Increasing Collaboration between Dentistry and Medicine
The most common form of periodontal disease is chronic inflammatory periodontal disease (CIPD). CIPD, a multifactorial disease, begins with a microbial infection on tooth surfaces, followed by a host mediated destruction of adjacent tissues. It is well accepted in medicine that inflammation plays a contributory role in cardiovascular disease (CVD). Interventional therapy to reduce CVD risk includes reducing sources that are contributing to the burden of systemic inflammation. Medical health care providers who care for patients with the systemic diseases potentially affected by oral inflammation, including those with known risk factors, must alter existing examination protocols to include realistic, time-efficient screening for oral inflammation and then appropriate referral to dental providers for definitive diagnosis and therapy. A system to screen patients for the potential for having oral inflammation may be the most realistic option to achieve the best overall wellness for our patients by integration and collaboration.
Condensed abstract: The most common form of periodontal disease is chronic inflammatory periodontal disease (CIPD). Medicine has long recognized that increased levels of systemic inflammation play a role in the development and progression of many of the chronic diseases. A medical screening medical/dental collaborative checklist should include the medical conditions that are potentially affected by oral inflammation. The two-way relationship between periodontal and systemic diseases suggests that there are distinct patient categories that would benefit from medical screening for potential oral inflammation.
Periodontal disease, Inflammation, Prevention, Acute coronary syndrome, Coronary artery disease, Cardiovascular disease
Bullet Point Highlights
Inflammation plays a contributory role in both chronic inflammatory periodontal disease and cardiovascular disease.
Screening tools at bedside/chairside should be implemented to identify at risk individuals for referral.
Collaboration between medical and dental professionals should be employed to reduce systemic inflammation burden.
CIPD=Chronic Inflammatory Periodontal Disease, CVD=Cardiovascular Disease, BOP=Bleeding on Probing, BMI=Body Mass Index, A1c=Hemoglobin A1c, COPD=Chronic Obstructive Pulmonary Disease,
Following is the detailed study.
The most common form of periodontal disease is chronic inflammatory periodontal disease (CIPD). CIPD, a multifactorial disease, begins with a microbial infection on tooth surfaces, followed by a host mediated destruction of adjacent tissues. The current paradigm suggests that periodontitis represents a dysregulation of the host response to a dysbiotic microbiome which occurs is a large part of the global population. Cells that mediate inflammation generate cytokines, eicosanoids, and matrix metalloproteinases that cause clinically significant connective tissue and bone destruction [1,2]. Cytokine induced destruction of collagen leads to not only the loss of the investing bone, but also damage to the connective tissue supporting the lining epithelium approximating the tooth. In this typical periodontal lesion, the integrity of the lining epithelium is compromised allowing bacteria, bacterial by-products and the cytokines released in response to the initiating bacteria to penetrate regularly through the ulcerated epithelium into the bloodstream [3,4].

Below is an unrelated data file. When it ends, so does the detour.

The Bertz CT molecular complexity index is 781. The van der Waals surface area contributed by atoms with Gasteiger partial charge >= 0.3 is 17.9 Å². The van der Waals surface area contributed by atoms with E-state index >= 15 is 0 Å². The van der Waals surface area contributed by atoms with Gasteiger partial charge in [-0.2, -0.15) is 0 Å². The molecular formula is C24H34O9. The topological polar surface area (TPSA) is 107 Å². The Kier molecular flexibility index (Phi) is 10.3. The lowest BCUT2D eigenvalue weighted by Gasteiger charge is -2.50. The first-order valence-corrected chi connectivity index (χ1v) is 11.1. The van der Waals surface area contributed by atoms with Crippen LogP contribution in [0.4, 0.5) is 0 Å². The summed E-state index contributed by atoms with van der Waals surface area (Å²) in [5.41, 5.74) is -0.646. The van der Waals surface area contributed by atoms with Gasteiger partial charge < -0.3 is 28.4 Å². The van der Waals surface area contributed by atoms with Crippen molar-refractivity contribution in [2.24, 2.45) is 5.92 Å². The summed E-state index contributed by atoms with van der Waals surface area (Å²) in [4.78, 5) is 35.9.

Medicine has long recognized that increased levels of systemic inflammation play a role in the development and progression of many of the chronic diseases of aging  and that controlling systemic inflammation can reduce the development and progression of many of the quality-of-life affecting chronic diseases of aging . There is now undeniable evidence that the local inflammatory response to initiating periodontal biofilm spills into the circulatory system and contributes to the level of systemic inflammation [3,7]. Not surprisingly, emerging data continues to indicate that periodontal diseases may also be associated with a wide array of systemic diseases .
Despite overwhelming evidence that oral inflammation contributes to the systemic burden of inflammation, some in dentistry continue to suggest that any discussion of an oral-systemic link should be muted due to a lack of proof [9,10]. Establishing proof of causality between inflammation of oral origin and any of the associated inflammation-driven chronic diseases will continue to be challenging. To establish proof, it will be necessary to quantify the specific level of inflammation of oral origin that contributes to the systemic inflammatory burden. Currently, dentistry is reliant on bleeding upon gentle probing of the periodontal environment (BOP). While BOP is an excellent predictor of inflammation in the adjacent soft tissues, it is binary and indicates only the presence or absence of inflammation. Until clinical measurements of the quality and quantity of oral inflammation initiated by biofilm are available, evidence of proof of a link between oral and systemic diseases will remain elusive.
While the search for proof of causality continues, it may be more useful clinically, (and vitally important to patients who are susceptible to inflammatory-driven systemic diseases), to consider the potential for inflammation of oral origin to contribute to system disease risk.